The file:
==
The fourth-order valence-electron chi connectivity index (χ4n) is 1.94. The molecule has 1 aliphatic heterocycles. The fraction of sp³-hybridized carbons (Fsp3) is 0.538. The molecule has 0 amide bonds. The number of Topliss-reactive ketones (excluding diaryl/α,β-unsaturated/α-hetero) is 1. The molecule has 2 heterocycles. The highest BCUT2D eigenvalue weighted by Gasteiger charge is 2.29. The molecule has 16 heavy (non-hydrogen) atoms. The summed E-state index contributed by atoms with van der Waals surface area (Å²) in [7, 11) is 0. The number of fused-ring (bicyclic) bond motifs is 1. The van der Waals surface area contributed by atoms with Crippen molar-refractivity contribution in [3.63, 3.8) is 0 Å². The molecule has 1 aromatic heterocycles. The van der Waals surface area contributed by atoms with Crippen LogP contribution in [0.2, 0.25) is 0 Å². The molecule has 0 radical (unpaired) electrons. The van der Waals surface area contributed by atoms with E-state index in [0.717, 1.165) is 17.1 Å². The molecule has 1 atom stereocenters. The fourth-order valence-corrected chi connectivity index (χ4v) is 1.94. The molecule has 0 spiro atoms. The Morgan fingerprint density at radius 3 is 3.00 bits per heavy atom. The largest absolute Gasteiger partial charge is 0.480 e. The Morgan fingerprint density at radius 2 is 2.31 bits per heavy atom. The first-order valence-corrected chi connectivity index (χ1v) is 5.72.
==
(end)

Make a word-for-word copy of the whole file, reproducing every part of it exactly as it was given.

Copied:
The fourth-order valence-electron chi connectivity index (χ4n) is 1.94. The molecule has 1 aliphatic heterocycles. The fraction of sp³-hybridized carbons (Fsp3) is 0.538. The molecule has 0 amide bonds. The number of Topliss-reactive ketones (excluding diaryl/α,β-unsaturated/α-hetero) is 1. The molecule has 2 heterocycles. The highest BCUT2D eigenvalue weighted by Gasteiger charge is 2.29. The molecule has 16 heavy (non-hydrogen) atoms. The summed E-state index contributed by atoms with van der Waals surface area (Å²) in [7, 11) is 0. The number of fused-ring (bicyclic) bond motifs is 1. The van der Waals surface area contributed by atoms with Crippen molar-refractivity contribution in [3.63, 3.8) is 0 Å². The molecule has 1 aromatic heterocycles. The van der Waals surface area contributed by atoms with Crippen LogP contribution in [0.2, 0.25) is 0 Å². The molecule has 0 radical (unpaired) electrons. The van der Waals surface area contributed by atoms with E-state index in [0.717, 1.165) is 17.1 Å². The molecule has 1 atom stereocenters. The fourth-order valence-corrected chi connectivity index (χ4v) is 1.94. The molecule has 0 spiro atoms. The Morgan fingerprint density at radius 3 is 3.00 bits per heavy atom. The largest absolute Gasteiger partial charge is 0.480 e. The Morgan fingerprint density at radius 2 is 2.31 bits per heavy atom. The first-order valence-corrected chi connectivity index (χ1v) is 5.72.